Atrial lead impedance
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This transmission shows a “Atrial lead impedance” alert, which is triggered when the atrial lead impedance is below 200 Ohms or above 2000 Ohms. The last atrial impedance was 2403 Oms. While a completely severed lead would result in an impedance of >3000 Ohms, the value of 2403 Ohms is also clearly outside of the normal range (<1000 Ohms). When looking at the trends, the high impedance has been around this value and stable for a few months prior. While sensing shows good values (5.6 mV), the atrial pacing threshold is very high (3V at 0.35ms). Within the transmission, there are two Mode Switch episodes which show intermittent oversensing on the atrial channel. The oversensed signals are chaotic, large amplitude and non-physiologic in nature. Together with the increased impedance and high pacing threshold, the lead noise confirms the diagnosis of atrial lead dysfunction is confirmed.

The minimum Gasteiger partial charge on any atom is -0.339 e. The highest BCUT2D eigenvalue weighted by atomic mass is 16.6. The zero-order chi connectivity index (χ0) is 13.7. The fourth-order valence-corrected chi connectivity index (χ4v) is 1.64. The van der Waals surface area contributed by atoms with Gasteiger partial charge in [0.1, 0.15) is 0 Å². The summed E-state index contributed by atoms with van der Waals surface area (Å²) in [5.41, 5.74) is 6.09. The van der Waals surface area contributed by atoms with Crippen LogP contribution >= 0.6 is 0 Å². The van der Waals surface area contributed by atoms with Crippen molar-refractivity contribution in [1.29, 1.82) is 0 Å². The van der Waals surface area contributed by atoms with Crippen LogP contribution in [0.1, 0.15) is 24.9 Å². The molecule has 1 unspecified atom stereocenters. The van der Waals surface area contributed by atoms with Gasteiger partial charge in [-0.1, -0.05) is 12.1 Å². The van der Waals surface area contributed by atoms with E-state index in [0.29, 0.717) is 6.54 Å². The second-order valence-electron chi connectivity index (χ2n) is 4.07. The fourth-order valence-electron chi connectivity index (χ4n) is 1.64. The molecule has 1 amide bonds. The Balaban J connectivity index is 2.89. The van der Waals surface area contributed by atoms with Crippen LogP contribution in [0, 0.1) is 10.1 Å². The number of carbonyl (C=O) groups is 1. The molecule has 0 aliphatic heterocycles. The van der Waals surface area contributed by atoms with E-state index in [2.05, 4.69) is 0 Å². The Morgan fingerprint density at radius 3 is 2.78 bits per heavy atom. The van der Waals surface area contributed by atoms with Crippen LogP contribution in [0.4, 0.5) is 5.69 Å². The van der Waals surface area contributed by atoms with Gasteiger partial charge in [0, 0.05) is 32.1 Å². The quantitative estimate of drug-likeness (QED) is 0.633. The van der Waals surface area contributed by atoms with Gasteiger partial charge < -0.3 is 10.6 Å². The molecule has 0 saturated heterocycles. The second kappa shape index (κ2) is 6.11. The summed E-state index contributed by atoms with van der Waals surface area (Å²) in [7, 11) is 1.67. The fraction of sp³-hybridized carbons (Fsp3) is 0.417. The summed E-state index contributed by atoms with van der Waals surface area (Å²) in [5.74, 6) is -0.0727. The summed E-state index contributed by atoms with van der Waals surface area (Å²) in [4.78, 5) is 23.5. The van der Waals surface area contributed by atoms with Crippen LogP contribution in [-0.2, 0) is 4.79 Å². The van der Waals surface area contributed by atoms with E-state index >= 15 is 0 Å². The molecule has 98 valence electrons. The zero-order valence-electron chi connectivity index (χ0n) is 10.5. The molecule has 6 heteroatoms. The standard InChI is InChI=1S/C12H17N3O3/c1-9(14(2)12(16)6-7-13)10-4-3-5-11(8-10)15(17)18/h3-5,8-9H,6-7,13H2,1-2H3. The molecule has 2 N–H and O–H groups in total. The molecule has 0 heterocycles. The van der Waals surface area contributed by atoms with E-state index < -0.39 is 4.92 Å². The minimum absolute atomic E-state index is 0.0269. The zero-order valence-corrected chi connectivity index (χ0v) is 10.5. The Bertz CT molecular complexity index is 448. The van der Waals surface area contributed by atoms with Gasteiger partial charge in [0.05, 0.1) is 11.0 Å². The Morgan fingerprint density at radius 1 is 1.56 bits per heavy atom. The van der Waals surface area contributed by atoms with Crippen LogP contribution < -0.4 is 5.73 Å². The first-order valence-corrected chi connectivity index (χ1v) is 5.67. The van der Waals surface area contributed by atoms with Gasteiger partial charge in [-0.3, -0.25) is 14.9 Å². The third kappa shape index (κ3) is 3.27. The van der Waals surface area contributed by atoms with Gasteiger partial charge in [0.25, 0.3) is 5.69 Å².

In patients with signs of atrial lead dysfunction, the diagnosis is often difficult as the lead still functions nearly all of the time and does not cause any symptoms. The risks of a dysfonctioning atrial lead is obviously a lot less than a dysfonctioning ventricular lead which is associated with multiple inappropriate therapies and syncope due to loss of ventricular capture. In ICDs, the atrial lead is often used for atrial pacing in patients with slow sinus rates or chronotropic dysfunction, often aggravated by medical treatment in the context of their cardiomyopathy. This is also the case in the patient of this case, who is paced in the atrium 84% of the time, mostly sensor-driven in Safer-R mode. Importantly, in ICD patients, proper functioning of the atrial lead is also important as it is part of the discrimination algorithm which differentiates between supraventricular and ventricular arrhythmies. In case of atrial lead dysfunction, tachycardias may be wrongly classified as ventricular or supraventricular. It is recommended to reprogram the discrimnation algorithm (de-activate PARAD+) in case of suspected atrial lead dysfunction. The patient should be seen in-clinic to confirm the diagnosis (noise exacerbation maneuvres and X-ray), perform programming changes and discuss intervention. In this case it was decided to add a new atrial lead and abandon the existing atrial lead (which is 18 years old).
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